By Colleta Dewa
Johannesburg – South Africa’s President Cyril Ramaphosa has appointed a high-level review panel to assess the work of the State Security Agency (SSA).
Khusela Diko, the Presidency's spokesperson, said the panel follows Ramaphosa's statements made in the National Assembly last month.
“President Ramaphosa has said that the panel must seek to identify all material factors that allowed for some of the current challenges within the agency so that appropriate measures are instituted to prevent a recurrence.
“The main objective of the review panel is to assist in ensuring a responsible and accountable national intelligence capability for the country in line with the Constitution and relevant legislation," Diko said in a statement.
Earlier, President Ramaphosa shifted SSA director-general, Arthur Fraser, to the Department of Correctional Services.
The move was seen as a huge step towards restructuring the agency that is plagued by allegations of corruption.
The decision to move Fraser came after Inspector-General of Intelligence Dr Setlhomamaru Dintwe claimed in an affidavit that Fraser was interfering with his duties.
Information from SSA suggested that Fraser had revoked Dintwe's security clearance.
Earlier this year, President Ramaphosa appointed Dipuo Letsatsi-Duba, as new Minister of State Security during the cabinet reshuffle.
Diko also announced that Ramaphosa appointed former defence minister Charles Nqakula as his national security advisor.
The other members of the panel include former spy boss Barry Gilder, Professor Jane Duncan, Anthoni Van Nieuwkerk, Professor Sibusiso Vil-Nkomo, Murray Michell, Basetsana Molebatsi, Siphokazi Magadla, Andre Pruis and Silumko Sokupa.
Analysts have expressed varying sentiments regarding the panel.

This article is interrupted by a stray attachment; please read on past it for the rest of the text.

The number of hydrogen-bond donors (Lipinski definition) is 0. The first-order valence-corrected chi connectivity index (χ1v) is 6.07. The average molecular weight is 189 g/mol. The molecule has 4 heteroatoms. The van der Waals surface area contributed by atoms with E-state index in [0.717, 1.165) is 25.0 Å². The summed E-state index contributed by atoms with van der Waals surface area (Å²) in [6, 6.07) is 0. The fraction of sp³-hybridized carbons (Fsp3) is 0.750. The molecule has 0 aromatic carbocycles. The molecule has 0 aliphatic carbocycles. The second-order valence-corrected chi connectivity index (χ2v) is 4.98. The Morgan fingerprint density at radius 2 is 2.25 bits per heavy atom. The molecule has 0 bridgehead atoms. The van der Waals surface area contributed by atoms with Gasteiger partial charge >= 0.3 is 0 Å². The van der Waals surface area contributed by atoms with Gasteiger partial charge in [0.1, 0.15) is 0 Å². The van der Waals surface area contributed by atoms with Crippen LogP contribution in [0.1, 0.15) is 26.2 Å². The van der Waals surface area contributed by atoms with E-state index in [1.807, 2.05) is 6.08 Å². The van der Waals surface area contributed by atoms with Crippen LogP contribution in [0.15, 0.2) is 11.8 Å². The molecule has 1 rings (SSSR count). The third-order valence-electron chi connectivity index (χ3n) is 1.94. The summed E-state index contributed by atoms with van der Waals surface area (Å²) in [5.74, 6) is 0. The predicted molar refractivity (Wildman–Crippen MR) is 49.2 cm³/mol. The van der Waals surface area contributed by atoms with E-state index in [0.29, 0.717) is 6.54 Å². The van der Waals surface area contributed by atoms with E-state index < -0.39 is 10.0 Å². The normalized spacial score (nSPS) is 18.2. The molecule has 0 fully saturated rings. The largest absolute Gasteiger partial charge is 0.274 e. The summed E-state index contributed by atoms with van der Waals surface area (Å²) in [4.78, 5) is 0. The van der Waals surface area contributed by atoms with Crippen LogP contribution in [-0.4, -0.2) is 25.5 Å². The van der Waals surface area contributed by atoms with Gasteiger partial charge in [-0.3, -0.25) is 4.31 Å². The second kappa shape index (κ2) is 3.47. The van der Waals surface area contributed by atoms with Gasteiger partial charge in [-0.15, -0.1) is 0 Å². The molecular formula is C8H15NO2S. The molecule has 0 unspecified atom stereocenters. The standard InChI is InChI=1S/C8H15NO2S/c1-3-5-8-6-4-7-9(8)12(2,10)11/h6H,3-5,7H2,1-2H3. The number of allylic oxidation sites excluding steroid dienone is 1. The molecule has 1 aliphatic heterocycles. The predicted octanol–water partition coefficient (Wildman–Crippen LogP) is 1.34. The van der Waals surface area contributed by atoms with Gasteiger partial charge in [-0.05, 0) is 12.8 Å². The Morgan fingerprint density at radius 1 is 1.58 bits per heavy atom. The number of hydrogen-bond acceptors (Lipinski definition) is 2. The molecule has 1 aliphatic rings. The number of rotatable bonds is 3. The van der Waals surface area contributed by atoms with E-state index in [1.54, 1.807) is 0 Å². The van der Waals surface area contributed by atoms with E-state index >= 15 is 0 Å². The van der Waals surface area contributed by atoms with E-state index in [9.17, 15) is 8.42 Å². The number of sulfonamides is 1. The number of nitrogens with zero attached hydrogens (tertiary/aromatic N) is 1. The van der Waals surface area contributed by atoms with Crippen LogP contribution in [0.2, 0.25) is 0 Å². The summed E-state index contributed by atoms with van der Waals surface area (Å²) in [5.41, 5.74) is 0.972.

Joel Mokwatsi, a political analyst, told The Southern Times that Ramaphosa’s panel is compromised by politicking.
“Ramaphosa seems to be recycling people and, if you take a closer look at the panel, you can see that he himself doesn’t have many friends. He has accommodated some guys who were in Mbeki’s government. It indicates that he cannot come up with his own team. I also hope it is not directed at upsetting Zuma who was not a darling of the Mbeki administration. It could be a panel chosen through mere politicking,” he said.
Political analyst, Dr Flora Chikanda, said she is confident the team will deliver.
“To a larger extent, Ramaphosa is in the right direction. The state security agency is very vital for him to remain in office. He is also trying to consolidate himself by restructuring it. As for the panel, I think it is made up of level-headed people who have come a long way and who know the dos and don’ts. Am confident they will deliver the anticipated results. The inclusion of academia’s Professor Jane Duncan, Professor Sibusiso Vil-Nkomo, Dr Siphokazi Magadla and Anthoni Van Nieuwkerk will help balance the outcome,” she said.
SA’s intelligence services have seemingly been allowed to avoid any real and effective changes since the fall of the apartheid regime.
Soon after former president Thabo Mbeki lost control of the ANC to Jacob Zuma, the Matthews Commission produced Intelligence in a Constitutional Democracy, a report about the shortcomings of the country’s state intelligence agencies that was signed off by Joe Matthews, Frene Ginwala and Laurie Nathan.
The report aimed at strengthening mechanisms of control of the civilian intelligence structures in SA in order to ensure full compliance and alignment with the Constitution, constitutional principles and the rule of law, and particularly to minimise the potential for illegal conduct and abuse of power.
The report, however, was never acted upon by the Zuma administration, and in many respects, the politicisation of the intelligence services it sought to tackle only worsened.
Recently, Malusi Gigaba and several South African leaders, including Blade Nzimande and Solly Mapaila, have formally complained to the inspector-general of intelligence about suspected state bugging of their phones.
According to security experts, revelations, leaks and investigations over the past 20 years indicate that the intelligence services have not been adequately transformed since South Africa’s transition to democracy.
The services have more in common with their apartheid-era predecessors than with the principles of the country’s democratic constitution.